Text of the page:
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26 Apr 2018 at 12:00AM

History of Carcinoid Tumour diagnosis

At a recent NET support group meeting a question was asked about when NETs were first diagnosed? Upon researching this question it has been reported that the histology (which is defined as the study of the form of structures seen under the microscope) was first seen by Theodor Langhans. Langhans was the first to describe the histology of the carcinoid tumour in 1868; however Otto Lubarsch has been credited with the first report of two patients with ileal carcinoid tumours which were discovered at autopsy in 1888. A German pathologist Siegfried Obendorfer at the University of Munich, in 1907 created the term “karzinoide” or “carcinoma-like” because their slow growth was considered to be "cancer-like" rather than truly cancerous, however under the microscope it did resemble carcinoma. Recognition of the endocrine-related properties of carcinoid tumours did not happen till much later. Rapport and colleagues in 1948 isolated and named serotonin which was initially identified as a vasoconstrictor substance in the serum. Enterochromaffin cells, which give rise to carcinoid tumors, were identified in 1897 by Nikolai Kulchitsky and their secretion of serotonin was established in 1953 when the "flushing" effect of serotonin had become clinically recognized by Lembeck and confirmed it as the major hormone responsible for carcinoid syndrome. Carcinoid heart disease was identified in 1952, and carcinoid fibrosis in 1961.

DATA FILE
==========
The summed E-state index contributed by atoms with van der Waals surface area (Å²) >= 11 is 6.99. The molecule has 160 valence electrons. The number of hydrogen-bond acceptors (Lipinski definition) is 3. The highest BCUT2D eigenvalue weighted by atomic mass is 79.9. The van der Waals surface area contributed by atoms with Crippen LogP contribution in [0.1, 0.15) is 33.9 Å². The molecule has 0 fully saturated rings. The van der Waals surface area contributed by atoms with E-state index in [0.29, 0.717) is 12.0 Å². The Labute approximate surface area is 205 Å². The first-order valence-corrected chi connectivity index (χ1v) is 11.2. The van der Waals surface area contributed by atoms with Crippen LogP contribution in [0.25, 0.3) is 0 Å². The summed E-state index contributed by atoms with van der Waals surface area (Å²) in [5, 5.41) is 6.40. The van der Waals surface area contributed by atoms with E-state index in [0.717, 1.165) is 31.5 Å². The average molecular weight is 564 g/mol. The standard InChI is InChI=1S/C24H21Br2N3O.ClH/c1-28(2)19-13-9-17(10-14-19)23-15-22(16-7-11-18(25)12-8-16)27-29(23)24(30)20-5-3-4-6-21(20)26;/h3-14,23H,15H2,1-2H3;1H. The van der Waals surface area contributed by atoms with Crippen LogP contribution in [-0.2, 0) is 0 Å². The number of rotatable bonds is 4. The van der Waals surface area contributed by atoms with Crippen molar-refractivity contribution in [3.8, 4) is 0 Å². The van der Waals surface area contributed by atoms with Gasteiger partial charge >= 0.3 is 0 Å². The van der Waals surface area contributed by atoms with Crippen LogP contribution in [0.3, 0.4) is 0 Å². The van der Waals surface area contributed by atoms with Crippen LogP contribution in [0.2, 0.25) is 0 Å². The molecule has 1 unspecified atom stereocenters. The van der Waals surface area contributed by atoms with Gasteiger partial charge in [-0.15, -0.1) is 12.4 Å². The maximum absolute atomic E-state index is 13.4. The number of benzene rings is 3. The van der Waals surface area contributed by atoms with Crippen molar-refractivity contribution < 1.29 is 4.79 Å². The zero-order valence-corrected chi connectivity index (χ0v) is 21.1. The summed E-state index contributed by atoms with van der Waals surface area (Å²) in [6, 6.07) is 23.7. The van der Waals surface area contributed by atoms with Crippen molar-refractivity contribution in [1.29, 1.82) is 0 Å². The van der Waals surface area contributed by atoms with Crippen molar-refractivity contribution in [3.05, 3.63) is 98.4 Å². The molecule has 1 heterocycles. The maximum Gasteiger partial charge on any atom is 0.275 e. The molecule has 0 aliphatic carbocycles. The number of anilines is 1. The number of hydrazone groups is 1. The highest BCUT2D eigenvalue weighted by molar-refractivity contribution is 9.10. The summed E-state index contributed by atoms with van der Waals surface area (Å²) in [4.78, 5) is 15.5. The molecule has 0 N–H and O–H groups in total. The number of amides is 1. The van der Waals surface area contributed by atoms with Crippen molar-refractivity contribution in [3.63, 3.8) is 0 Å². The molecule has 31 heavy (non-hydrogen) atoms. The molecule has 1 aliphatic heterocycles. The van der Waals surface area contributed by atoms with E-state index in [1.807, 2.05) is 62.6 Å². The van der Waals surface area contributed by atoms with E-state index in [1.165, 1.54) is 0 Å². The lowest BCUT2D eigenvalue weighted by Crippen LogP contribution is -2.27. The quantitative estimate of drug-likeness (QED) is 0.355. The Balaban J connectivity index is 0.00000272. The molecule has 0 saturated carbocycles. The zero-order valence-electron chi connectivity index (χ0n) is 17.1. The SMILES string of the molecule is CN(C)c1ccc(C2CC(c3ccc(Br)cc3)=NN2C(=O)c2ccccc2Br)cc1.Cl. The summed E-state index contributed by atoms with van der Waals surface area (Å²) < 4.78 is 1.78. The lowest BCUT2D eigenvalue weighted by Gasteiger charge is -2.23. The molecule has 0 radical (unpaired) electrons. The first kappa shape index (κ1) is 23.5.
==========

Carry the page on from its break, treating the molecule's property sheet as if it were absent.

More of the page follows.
NET tumours were initially assessed as carcinoid and these tumours still raise many issues regarding classification, prognosis and choice of the best therapeutic approach. The incidence and prevalence of NET seems to have increased in recent years, most likely due to an improvement in diagnostic techniques, continued research and clinician awareness.

Category: General